Next month, Sonoma will welcome revelers to partake in the city’s longest-running tradition of 200 years, celebrating the region’s pioneering winemaking and rich cultural heritage.
The 126th Moon Valley Vintage Festival will take place on September 29 and 30, in Sonoma Plaza, where it has been celebrated for more than a century.
The original festivities began in October 1897, at the Rhine Farm in the Buena Vista hills of east Sonoma, where the iconic Gundlach, Bundschu and Dresel wine families were staying. According to a Sept. 19, 1971, article in The Press Democrat, wine pioneers wanted a festival to celebrate a bountiful harvest and win the fight against phylloxera, a root-killing vine pest that nearly wiped out the industry. California’s growing winery.
Local high school principal Benjamin Weed and members of the Bacchus Club (created by Charles Bundschu) were in charge of the festival’s first Greek-themed production. According to festival websiteWeed wrote a play about the Greek god of wine, Bacchus, for the party, and the first event was considered a hit in the local newspaper.
Celebrations dwindled during Prohibition, the Great Depression and World War II. After several years away, the people of Sonoma formed the Valley of the Moon Vintage Festival Association to bring the festival back to 1947.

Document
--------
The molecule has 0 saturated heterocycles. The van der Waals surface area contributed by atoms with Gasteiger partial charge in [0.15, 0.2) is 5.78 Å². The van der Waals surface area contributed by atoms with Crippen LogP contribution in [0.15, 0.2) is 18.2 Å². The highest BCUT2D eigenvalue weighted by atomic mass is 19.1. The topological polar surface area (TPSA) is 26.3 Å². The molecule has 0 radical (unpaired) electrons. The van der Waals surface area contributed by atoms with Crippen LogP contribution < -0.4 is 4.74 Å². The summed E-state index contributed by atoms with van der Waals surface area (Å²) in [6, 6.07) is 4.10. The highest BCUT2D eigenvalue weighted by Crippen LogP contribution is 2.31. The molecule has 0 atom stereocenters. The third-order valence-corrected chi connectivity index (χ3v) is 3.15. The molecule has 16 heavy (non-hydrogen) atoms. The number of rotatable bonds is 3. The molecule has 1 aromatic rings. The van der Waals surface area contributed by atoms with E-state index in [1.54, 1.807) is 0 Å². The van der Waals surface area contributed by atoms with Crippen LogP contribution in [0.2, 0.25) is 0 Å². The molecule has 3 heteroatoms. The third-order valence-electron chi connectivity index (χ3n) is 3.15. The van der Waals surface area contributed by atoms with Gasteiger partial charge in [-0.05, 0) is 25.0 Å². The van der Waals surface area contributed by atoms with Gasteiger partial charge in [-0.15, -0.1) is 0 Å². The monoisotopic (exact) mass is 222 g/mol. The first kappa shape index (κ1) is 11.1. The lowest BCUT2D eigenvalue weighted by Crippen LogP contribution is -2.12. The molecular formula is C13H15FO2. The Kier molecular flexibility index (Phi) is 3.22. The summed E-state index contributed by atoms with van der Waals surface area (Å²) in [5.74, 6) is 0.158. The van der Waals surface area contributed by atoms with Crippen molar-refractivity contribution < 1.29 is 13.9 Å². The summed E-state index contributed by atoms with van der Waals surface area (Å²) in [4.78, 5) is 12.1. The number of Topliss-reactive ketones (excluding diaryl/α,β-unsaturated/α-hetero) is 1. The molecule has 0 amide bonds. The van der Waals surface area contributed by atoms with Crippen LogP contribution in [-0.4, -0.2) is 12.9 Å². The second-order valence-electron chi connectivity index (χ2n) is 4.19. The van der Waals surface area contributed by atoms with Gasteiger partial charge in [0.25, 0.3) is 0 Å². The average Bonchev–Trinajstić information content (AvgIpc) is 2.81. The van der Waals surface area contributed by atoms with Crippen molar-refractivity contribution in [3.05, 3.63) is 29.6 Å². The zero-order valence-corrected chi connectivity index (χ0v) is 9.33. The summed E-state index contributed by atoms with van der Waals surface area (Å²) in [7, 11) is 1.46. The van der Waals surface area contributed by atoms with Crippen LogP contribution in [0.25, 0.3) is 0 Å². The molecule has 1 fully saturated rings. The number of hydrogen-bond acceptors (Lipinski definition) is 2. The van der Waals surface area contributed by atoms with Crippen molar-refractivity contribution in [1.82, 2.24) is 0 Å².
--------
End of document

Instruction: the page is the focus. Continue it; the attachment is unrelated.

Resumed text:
In the first year, local merchants dressed their storefronts in the theme of the “Gay Nineties” in preparation for the festival celebrating the 90th anniversary of the founding of the modern California wine industry, accredited to Agoston Haraszthywho founded Buena Vista Winery in 1857.
Festivities for the 1947 event included a pilgrimage to Rancho Buena Vista for a plaque dedication ceremony, a Sonoma Plaza party, a costumed gala folk dance, tours of the valley’s historic mansions and vineyards, as well as roller-skating and horseshoe-throwing contests, according to a September 26, 1947, Geyserville Press article.
In later years, historic storefronts would become a tradition, Sonoma City Hall would transform into an educational wine exhibit, and the Plaza would be filled with entertainment booths and folk dance troupes. People from all over the Bay Area came to this two-day event to watch the horse-drawn parade and historical re-enactments while tasting the region’s famous wines.
The festival officially began with a reenactment of the arrival of Padre José Altimira, founder of Mission San Francisco Solano in 1823, followed by the grape blessing ceremony, led by a local priest in front of the mission.
Other live “historical events”, represented by costumed citizens in the square, included the Bear Flag Rebellion of 1846; the escape of Bernardo “Three-Fingered Jack” Garcia; the double marriage of two of General Mariano Vallejo’s daughters to Haraszthy’s two sons; the raising of the American flag by the United States Navy, ending the brief independent republic of California; and the day news of the discovery of gold at Sutter’s Mill in Coloma reached Sonoma in 1848.
Check out the gallery above for photos of Sonoma’s vintage festival over the years.